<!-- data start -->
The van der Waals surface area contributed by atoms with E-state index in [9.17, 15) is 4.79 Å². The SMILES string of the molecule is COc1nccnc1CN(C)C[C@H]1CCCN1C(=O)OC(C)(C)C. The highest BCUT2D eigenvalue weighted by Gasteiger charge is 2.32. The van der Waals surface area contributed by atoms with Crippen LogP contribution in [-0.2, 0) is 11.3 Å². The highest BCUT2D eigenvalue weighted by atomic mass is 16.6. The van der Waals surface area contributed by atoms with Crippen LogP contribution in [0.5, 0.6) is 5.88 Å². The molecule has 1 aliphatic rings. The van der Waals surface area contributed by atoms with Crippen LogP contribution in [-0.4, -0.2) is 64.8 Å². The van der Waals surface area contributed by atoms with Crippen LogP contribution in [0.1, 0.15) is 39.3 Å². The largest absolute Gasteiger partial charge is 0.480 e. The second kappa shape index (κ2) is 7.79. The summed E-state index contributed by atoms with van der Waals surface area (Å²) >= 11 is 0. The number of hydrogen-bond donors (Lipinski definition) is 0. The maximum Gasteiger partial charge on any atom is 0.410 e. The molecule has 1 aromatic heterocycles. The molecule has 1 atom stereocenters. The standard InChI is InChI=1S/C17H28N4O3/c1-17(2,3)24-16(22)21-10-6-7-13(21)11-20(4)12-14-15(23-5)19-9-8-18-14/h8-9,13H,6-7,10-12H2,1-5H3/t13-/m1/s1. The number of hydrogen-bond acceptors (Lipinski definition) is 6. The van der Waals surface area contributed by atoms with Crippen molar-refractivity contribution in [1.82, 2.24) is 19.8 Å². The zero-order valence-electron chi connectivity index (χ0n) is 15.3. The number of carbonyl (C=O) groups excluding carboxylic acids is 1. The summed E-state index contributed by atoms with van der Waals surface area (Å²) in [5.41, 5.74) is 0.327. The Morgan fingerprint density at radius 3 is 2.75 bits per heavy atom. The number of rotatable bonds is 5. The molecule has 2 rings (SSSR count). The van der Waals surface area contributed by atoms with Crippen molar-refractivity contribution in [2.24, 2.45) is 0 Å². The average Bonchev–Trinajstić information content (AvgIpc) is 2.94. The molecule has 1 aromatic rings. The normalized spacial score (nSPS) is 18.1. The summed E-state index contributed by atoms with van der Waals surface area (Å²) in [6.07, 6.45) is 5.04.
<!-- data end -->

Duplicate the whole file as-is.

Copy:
The van der Waals surface area contributed by atoms with E-state index in [9.17, 15) is 4.79 Å². The SMILES string of the molecule is COc1nccnc1CN(C)C[C@H]1CCCN1C(=O)OC(C)(C)C. The highest BCUT2D eigenvalue weighted by Gasteiger charge is 2.32. The van der Waals surface area contributed by atoms with Crippen LogP contribution in [-0.2, 0) is 11.3 Å². The highest BCUT2D eigenvalue weighted by atomic mass is 16.6. The van der Waals surface area contributed by atoms with Crippen LogP contribution in [0.5, 0.6) is 5.88 Å². The molecule has 1 aliphatic rings. The van der Waals surface area contributed by atoms with Crippen LogP contribution in [-0.4, -0.2) is 64.8 Å². The van der Waals surface area contributed by atoms with Crippen LogP contribution in [0.1, 0.15) is 39.3 Å². The largest absolute Gasteiger partial charge is 0.480 e. The second kappa shape index (κ2) is 7.79. The summed E-state index contributed by atoms with van der Waals surface area (Å²) >= 11 is 0. The number of hydrogen-bond donors (Lipinski definition) is 0. The maximum Gasteiger partial charge on any atom is 0.410 e. The molecule has 1 aromatic heterocycles. The molecule has 1 atom stereocenters. The standard InChI is InChI=1S/C17H28N4O3/c1-17(2,3)24-16(22)21-10-6-7-13(21)11-20(4)12-14-15(23-5)19-9-8-18-14/h8-9,13H,6-7,10-12H2,1-5H3/t13-/m1/s1. The number of hydrogen-bond acceptors (Lipinski definition) is 6. The van der Waals surface area contributed by atoms with Crippen molar-refractivity contribution in [1.82, 2.24) is 19.8 Å². The zero-order valence-electron chi connectivity index (χ0n) is 15.3. The number of carbonyl (C=O) groups excluding carboxylic acids is 1. The summed E-state index contributed by atoms with van der Waals surface area (Å²) in [5.41, 5.74) is 0.327. The Morgan fingerprint density at radius 3 is 2.75 bits per heavy atom. The number of rotatable bonds is 5. The molecule has 2 rings (SSSR count). The van der Waals surface area contributed by atoms with Crippen molar-refractivity contribution in [2.24, 2.45) is 0 Å². The average Bonchev–Trinajstić information content (AvgIpc) is 2.94. The molecule has 1 aromatic rings. The normalized spacial score (nSPS) is 18.1. The summed E-state index contributed by atoms with van der Waals surface area (Å²) in [6.07, 6.45) is 5.04.